Duty to the patient vs. duty to the team: Physicians have a duty to their patients, to whom they should provide the best possible care. However, when a physician is a tactical police team member, they also have a duty to the team and its objectives. A loyalty issue may arise when physicians are also sworn police officers. This can create a conflict of interest, as the physician may be required to prioritize the needs of the team over the needs of the patient. Furthermore, in situations where team members are wounded, implicit bias might influence the physician to prioritize care for members of the team at the expense of non-police victims.

The role of the physician: The role of a physician on a tactical police team may not always be clear. Physicians are trained to provide medical care and may not have the same level of training or expertise in tactical operations as other team members. It is important to ensure that physicians understand their roles and responsibilities on the team. While the decision concerning medical care must solely be the decision of the physician, tactical decisions such as emergency evacuation or declaring an area as being “safe” must be the responsibility of the police, and physicians must abide by these orders.

Perception of impartiality: The presence of doctors on police tactical teams may create the perception that medical professionals are aligned with law enforcement agencies, which can undermine public trust in the impartiality of the medical profession. Suspects might also be less likely to ask for or accept care from a physician embedded with law enforcement, and doctors have to make it clear that the care they provide is confidential and independent of their role as police physicians. Wearing a different uniform with clear identification might mitigate the negative association one may make when engaging with the physician, but might also jeopardize their safety by singling them out. Another example of an ethical issue regarding the perception of impartiality is the role of police physicians in the forced return of migrants [11]. Professional independence might be difficult to maintain when physicians are requested to assist with forced repatriations of migrants, where decision-making may be biased as the physician is mandated by the police and is required to enable a transfer. Does sedating an agitated migrant for a forced repatriation answer to a medical or a police need?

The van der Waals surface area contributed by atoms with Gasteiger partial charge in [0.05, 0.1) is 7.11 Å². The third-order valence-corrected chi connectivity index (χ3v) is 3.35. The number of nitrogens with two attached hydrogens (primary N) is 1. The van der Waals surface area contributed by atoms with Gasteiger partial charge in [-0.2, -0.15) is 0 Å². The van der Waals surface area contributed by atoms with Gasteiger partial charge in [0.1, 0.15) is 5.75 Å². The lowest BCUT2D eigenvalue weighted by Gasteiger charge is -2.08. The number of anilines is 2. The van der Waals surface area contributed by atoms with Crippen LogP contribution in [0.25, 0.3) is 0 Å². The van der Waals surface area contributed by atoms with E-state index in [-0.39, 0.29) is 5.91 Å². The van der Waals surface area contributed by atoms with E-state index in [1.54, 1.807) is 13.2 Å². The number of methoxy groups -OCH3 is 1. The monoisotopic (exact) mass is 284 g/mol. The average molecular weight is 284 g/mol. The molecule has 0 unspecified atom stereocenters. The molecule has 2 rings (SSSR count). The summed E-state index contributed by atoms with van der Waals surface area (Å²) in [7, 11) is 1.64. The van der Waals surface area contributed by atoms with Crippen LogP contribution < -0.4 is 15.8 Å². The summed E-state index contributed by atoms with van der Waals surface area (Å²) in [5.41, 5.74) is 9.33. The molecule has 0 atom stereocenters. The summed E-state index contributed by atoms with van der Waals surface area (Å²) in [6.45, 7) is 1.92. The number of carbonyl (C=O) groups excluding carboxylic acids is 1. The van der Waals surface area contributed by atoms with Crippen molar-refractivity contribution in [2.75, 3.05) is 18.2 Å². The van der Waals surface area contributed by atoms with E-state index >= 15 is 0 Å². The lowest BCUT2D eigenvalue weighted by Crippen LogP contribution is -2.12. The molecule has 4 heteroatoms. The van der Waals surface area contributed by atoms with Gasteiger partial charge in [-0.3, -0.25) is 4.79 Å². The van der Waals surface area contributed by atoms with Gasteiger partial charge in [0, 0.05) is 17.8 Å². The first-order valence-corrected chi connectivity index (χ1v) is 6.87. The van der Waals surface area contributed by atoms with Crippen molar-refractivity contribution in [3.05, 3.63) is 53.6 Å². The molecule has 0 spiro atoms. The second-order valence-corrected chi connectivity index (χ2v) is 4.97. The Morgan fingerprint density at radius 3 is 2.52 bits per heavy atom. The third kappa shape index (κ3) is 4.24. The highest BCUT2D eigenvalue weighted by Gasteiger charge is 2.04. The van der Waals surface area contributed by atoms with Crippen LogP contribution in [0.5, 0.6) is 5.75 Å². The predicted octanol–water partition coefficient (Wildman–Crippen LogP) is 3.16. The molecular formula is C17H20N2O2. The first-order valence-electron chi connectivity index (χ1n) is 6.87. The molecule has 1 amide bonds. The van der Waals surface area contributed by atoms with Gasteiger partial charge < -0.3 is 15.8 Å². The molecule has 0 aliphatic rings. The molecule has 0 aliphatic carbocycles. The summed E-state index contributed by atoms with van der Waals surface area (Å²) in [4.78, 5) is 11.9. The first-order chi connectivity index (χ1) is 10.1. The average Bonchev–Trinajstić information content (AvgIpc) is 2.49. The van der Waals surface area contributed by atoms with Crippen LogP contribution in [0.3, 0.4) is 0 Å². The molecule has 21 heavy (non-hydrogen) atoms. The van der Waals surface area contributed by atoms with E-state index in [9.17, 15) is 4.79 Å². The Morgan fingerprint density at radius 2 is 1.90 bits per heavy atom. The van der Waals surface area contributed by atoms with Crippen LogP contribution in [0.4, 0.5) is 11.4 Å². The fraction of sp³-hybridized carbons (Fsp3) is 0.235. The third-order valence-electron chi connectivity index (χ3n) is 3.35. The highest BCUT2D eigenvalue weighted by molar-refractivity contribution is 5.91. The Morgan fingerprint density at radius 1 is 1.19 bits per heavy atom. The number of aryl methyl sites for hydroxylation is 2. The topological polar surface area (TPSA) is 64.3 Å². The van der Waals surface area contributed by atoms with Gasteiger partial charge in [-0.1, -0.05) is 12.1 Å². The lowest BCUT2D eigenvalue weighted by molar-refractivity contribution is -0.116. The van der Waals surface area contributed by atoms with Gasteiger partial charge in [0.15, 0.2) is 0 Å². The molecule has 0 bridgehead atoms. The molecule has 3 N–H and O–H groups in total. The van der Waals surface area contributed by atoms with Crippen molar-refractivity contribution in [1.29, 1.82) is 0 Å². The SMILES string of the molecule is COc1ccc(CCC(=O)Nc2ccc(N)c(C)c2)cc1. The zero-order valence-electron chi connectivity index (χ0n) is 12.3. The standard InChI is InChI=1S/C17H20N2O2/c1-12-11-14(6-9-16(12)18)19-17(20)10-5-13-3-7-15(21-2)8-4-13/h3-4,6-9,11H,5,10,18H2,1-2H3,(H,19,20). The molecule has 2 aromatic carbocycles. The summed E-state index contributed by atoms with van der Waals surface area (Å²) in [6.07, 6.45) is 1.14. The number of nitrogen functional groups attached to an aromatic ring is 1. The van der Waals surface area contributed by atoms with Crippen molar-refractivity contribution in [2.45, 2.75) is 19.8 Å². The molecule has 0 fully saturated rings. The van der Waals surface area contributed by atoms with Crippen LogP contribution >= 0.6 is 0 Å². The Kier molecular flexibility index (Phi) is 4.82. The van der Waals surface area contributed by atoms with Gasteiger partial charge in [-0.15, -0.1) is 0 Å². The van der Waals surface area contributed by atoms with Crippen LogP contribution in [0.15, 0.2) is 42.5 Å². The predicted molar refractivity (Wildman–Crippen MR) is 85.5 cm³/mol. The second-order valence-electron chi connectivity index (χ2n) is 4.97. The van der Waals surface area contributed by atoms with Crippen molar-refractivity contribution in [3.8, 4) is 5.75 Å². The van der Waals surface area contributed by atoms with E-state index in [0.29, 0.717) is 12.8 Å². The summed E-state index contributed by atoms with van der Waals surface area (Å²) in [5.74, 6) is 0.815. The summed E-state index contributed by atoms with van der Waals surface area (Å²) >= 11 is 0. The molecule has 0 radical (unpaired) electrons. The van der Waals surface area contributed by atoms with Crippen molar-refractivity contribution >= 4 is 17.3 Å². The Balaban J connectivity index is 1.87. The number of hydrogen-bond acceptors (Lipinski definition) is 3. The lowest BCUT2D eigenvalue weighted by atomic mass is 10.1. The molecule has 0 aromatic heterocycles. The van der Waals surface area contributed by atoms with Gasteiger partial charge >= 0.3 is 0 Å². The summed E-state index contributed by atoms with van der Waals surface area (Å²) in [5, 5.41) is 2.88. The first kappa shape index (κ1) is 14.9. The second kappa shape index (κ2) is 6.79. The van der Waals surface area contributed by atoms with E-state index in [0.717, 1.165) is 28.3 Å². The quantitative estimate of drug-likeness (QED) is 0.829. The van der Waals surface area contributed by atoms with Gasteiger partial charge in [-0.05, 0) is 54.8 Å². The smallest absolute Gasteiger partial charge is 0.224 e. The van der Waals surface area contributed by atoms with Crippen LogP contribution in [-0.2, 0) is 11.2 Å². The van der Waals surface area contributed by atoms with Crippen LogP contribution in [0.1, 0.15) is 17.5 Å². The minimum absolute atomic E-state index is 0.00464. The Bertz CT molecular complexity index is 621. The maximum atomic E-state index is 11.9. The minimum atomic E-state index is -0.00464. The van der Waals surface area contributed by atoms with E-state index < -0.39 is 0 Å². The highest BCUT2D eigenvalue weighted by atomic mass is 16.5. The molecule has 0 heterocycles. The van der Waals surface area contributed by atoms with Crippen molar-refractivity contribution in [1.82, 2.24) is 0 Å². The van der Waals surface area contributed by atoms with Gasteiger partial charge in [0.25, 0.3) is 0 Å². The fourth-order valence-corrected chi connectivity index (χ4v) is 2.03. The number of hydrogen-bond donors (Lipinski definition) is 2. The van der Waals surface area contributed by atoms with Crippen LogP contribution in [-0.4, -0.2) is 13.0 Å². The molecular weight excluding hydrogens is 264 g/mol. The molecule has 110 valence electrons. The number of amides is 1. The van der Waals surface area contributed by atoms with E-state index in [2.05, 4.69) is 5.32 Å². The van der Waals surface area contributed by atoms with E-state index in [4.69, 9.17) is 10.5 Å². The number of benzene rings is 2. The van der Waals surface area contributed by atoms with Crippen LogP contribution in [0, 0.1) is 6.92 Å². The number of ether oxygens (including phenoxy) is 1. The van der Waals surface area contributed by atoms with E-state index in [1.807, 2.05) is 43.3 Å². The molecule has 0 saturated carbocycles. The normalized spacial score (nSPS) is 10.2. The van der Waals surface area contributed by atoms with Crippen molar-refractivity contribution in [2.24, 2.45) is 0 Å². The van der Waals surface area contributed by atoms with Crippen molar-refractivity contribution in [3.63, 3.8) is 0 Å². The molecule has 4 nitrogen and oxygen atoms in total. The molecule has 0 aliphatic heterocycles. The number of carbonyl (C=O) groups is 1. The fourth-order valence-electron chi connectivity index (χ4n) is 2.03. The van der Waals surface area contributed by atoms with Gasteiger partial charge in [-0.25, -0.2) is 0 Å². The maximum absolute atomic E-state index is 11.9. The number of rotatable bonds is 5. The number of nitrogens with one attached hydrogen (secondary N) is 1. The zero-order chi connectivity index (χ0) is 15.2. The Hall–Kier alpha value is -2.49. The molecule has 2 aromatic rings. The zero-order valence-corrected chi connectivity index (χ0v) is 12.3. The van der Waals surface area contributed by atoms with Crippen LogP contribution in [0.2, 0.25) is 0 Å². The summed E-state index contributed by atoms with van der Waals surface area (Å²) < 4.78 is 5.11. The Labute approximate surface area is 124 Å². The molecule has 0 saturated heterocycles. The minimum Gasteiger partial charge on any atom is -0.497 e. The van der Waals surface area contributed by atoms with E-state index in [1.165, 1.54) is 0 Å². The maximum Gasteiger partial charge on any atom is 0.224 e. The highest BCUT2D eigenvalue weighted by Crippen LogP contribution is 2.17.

Confidentiality: Physicians must maintain patient confidentiality. However, when a physician is a member of a tactical police team, they may be required to disclose information about patients in order to carry out the objectives of the team, especially if the patient being cared for is also the suspect. For example, if the physician discovers that the patient is armed or is carrying an explosive device, care must be interrupted and patient confidentiality must be breached for police to handle the immediate threat [12]. While safety is the number one priority, is important to ensure that patient confidentiality is protected to the greatest extent possible.

Physicians embedded in police tactical teams may allow for improved frontline care. However, it is important to carefully consider the ethical implications of having physicians on tactical police teams and to ensure that their role is clearly defined and consistent with medical ethics. By balancing their medical expertise with their responsibilities as police team members, doctors can play a valuable role in enhancing the safety and well-being of all individuals involved in high-risk law enforcement operations. In-detail knowledge of police tactics and regular tactical training are essential for physicians to assist police tactical teams safely and effectively.

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T.V. wrote the main manuscript text: L.S. reviewed the manuscript and made critical suggestions leading to significant changes.

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Correspondence to Timothee de Valence.

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de Valence, T., Suppan, L. Physicians in police tactical teams – ethical considerations. Scand J Trauma Resusc Emerg Med 31, 42 (2023).